6 December 1791. The night has come, Mozart…

The papers of divorce 

between the world and the genius

were deposited

in the common grave of the Vienna cemetery

on 6 December

1791,

there where,

to its glory,

the World

threw Mozart

under the  septic lime

of final oblivion.

And since then

the scene

has kept repeating. 

The night has come, 

Mozart…   

Mozart - portrait by Lange

He drew his last breath on the day of 5 December, at one in the morning, watched by his wife’s sister. His body was washed by loyal friends. They accompanied him when he left his house for the last time. It was them again who brought him to the Saint Stephen Cathedral, in a chapel in which he would wait for the religious ceremony – a simple one, according to the low fee of the third class funeral paid for by Baron Van Swieten. His wife had left the house a few hours after his death, “out of too much pain”, and would stay with friends for the next days. She didn’t keep vigil over his dead body, she didn’t follow him on his last journey. It was winter in Vienna, it was cold, it was almost night… God, what a terrible night of mankind!… One by one, the living abandoned the funeral convoy, and so by the time the hearse had passed the Stubenthor and reached the graveyard of St Marx, Mozart‘s lifeless body was being attended only by the driver of the carriage. By that time, in St Marx there had already been two pauper funerals. Mozart was the third. His body was deposited in the common grave, uppermost, by the gravedigger’s assistant and the driver of the hearst. Then came the night.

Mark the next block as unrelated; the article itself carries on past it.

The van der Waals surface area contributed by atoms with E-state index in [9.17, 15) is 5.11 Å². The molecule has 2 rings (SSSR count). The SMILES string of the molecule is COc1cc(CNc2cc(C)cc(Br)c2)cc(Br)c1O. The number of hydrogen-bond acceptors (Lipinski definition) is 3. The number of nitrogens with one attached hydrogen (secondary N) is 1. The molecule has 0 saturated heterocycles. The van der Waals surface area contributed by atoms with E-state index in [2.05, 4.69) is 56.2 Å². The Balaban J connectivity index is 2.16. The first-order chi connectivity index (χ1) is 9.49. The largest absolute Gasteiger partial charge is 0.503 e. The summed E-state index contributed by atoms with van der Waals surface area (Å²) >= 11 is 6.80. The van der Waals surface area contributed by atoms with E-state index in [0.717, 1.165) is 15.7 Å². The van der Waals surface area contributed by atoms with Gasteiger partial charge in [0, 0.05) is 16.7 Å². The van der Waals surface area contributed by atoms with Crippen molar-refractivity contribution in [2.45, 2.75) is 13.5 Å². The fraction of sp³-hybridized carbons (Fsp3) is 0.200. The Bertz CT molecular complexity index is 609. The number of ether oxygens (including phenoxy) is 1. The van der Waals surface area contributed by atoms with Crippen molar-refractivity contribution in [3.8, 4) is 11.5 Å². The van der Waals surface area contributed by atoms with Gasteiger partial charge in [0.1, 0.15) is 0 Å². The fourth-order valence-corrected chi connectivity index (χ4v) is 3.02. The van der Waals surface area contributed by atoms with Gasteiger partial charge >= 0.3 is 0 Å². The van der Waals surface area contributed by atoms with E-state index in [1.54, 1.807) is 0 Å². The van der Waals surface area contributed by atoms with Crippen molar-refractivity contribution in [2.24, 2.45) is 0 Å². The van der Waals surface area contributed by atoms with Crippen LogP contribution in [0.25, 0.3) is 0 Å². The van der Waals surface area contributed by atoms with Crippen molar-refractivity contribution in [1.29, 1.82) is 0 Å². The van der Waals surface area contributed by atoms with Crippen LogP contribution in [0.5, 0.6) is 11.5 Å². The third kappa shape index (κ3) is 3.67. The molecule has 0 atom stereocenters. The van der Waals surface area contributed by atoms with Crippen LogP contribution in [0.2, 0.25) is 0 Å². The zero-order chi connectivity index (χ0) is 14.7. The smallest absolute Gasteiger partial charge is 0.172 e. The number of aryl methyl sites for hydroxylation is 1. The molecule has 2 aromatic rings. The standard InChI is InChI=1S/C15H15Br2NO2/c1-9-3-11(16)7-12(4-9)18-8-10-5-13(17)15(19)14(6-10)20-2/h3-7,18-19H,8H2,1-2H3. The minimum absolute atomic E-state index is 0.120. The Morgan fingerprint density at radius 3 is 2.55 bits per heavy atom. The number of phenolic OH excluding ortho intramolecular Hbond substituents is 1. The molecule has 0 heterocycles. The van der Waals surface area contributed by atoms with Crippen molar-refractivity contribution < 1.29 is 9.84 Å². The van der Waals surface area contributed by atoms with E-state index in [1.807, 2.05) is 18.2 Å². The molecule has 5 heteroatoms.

Mozart left alone. He remained alone. His wife, “dearest, most beloved little wife”, as he would address  her in his letters, didn’t look for his grave for eleven years. Although her state of health seemed to have quickly improved, since only a few weeks after his demise she was already corresponding with a few well-known editors with a view of selling his manuscripts. And never again, after his death, was she in need to go to Baden for cures; she capitalized his musical inheritance, she remarried, she rewrote his life together with her second husband, and she outlived her first husband fifty years. 

None of his close friends, none of those who knew and loved his music and being, no one looked for his grave, not after one day, not after one month, not after one year. The regulations of the time indicated the deposition in a “common” grave according to the amount of money paid by the Baron, but they did not forbid the placing of a funeral stone on the cemetery wall. Neither Constanze Mozart nor his friends, nor the nobles he had ennobled with his feeling and creation, neither the Viennese who would hum his melodies in cafes, no one searched for him… No one felt the need to prove their respect and affection by marking the place where, on top of other bodies, he found his rest – he, the angel God had sent to the earth of humans who never understood and loved him in truth… 

Ten years after, the common grave was opened, the bones taken out, to make space for other mortals. This was what the third class funeral meant: a grave which confined more bodies together for ten years, and that was all. After ten years, a pile of bones, taken out to be deposited where?… we will never know. A higher class funeral would have meant a grave in the family’s property in the St Marx Cemetery. But it would have cost more: for his wife, for his close friends, for his admirers, for Vienna! And none of those who knew him, who were close to him, no one of those whom he had honored with the divine touch of his being, no one felt that Wolfgang Amadeus Mozart deserved a funeral of a higher class. 

The papers of divorce 

between the world and the genius

were deposited

in the common grave of the Vienna cemetery

on 6 December

1791,

there where,

to its glory,

the World

threw Mozart

under the  septic lime

of final oblivion.

And since then

the scene

has kept repeating. 

The night has come, 

Mozart…   

Rest in peace, beloved friend! 

Mozart-Grab

“The night has come, Mozart…” © Claudiu Iordache – published with the author’s permission. 

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